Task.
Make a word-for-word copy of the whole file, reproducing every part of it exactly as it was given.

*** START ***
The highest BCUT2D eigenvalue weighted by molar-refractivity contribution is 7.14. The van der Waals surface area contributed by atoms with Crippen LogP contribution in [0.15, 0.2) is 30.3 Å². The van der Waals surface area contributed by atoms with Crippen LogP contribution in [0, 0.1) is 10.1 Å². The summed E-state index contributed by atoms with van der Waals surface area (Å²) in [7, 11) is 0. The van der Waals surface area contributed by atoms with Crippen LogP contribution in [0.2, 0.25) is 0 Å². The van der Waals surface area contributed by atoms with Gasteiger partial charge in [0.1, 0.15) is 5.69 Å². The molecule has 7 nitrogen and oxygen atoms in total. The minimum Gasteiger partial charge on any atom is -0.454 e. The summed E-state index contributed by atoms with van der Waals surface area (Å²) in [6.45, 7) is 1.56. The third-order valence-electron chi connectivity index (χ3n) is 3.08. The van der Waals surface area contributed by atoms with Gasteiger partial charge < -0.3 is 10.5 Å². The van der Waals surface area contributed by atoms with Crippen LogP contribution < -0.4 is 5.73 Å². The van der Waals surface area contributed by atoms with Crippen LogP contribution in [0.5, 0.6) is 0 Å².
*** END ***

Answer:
The highest BCUT2D eigenvalue weighted by molar-refractivity contribution is 7.14. The van der Waals surface area contributed by atoms with Crippen LogP contribution in [0.15, 0.2) is 30.3 Å². The van der Waals surface area contributed by atoms with Crippen LogP contribution in [0, 0.1) is 10.1 Å². The summed E-state index contributed by atoms with van der Waals surface area (Å²) in [7, 11) is 0. The van der Waals surface area contributed by atoms with Crippen LogP contribution in [0.2, 0.25) is 0 Å². The van der Waals surface area contributed by atoms with Gasteiger partial charge in [0.1, 0.15) is 5.69 Å². The molecule has 7 nitrogen and oxygen atoms in total. The minimum Gasteiger partial charge on any atom is -0.454 e. The summed E-state index contributed by atoms with van der Waals surface area (Å²) in [6.45, 7) is 1.56. The third-order valence-electron chi connectivity index (χ3n) is 3.08. The van der Waals surface area contributed by atoms with Gasteiger partial charge < -0.3 is 10.5 Å². The van der Waals surface area contributed by atoms with Crippen LogP contribution < -0.4 is 5.73 Å². The van der Waals surface area contributed by atoms with Crippen LogP contribution in [0.5, 0.6) is 0 Å².